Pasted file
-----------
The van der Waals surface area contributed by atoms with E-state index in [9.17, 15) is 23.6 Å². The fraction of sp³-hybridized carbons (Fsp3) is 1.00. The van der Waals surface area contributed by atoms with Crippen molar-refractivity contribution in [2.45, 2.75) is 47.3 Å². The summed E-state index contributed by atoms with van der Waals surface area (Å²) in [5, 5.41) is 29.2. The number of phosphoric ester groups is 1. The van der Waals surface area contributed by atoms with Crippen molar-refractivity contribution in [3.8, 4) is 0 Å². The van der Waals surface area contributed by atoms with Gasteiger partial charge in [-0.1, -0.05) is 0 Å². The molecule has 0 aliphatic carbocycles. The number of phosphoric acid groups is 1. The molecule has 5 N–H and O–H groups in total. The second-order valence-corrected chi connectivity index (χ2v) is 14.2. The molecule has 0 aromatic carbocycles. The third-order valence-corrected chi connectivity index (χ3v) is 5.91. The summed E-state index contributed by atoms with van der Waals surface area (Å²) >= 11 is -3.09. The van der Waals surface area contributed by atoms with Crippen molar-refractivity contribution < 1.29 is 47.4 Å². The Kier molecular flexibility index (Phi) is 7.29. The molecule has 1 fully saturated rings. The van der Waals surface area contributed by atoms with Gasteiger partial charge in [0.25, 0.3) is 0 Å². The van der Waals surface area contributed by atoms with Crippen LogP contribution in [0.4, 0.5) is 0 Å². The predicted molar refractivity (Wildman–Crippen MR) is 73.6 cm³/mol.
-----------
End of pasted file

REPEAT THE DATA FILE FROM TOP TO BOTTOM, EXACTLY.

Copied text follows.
The van der Waals surface area contributed by atoms with E-state index in [9.17, 15) is 23.6 Å². The fraction of sp³-hybridized carbons (Fsp3) is 1.00. The van der Waals surface area contributed by atoms with Crippen molar-refractivity contribution in [2.45, 2.75) is 47.3 Å². The summed E-state index contributed by atoms with van der Waals surface area (Å²) in [5, 5.41) is 29.2. The number of phosphoric ester groups is 1. The van der Waals surface area contributed by atoms with Crippen molar-refractivity contribution in [3.8, 4) is 0 Å². The van der Waals surface area contributed by atoms with Gasteiger partial charge in [-0.1, -0.05) is 0 Å². The molecule has 0 aliphatic carbocycles. The number of phosphoric acid groups is 1. The molecule has 5 N–H and O–H groups in total. The second-order valence-corrected chi connectivity index (χ2v) is 14.2. The molecule has 0 aromatic carbocycles. The third-order valence-corrected chi connectivity index (χ3v) is 5.91. The summed E-state index contributed by atoms with van der Waals surface area (Å²) >= 11 is -3.09. The van der Waals surface area contributed by atoms with Crippen molar-refractivity contribution < 1.29 is 47.4 Å². The Kier molecular flexibility index (Phi) is 7.29. The molecule has 1 fully saturated rings. The van der Waals surface area contributed by atoms with Gasteiger partial charge in [0.25, 0.3) is 0 Å². The van der Waals surface area contributed by atoms with Crippen LogP contribution in [0.4, 0.5) is 0 Å². The predicted molar refractivity (Wildman–Crippen MR) is 73.6 cm³/mol.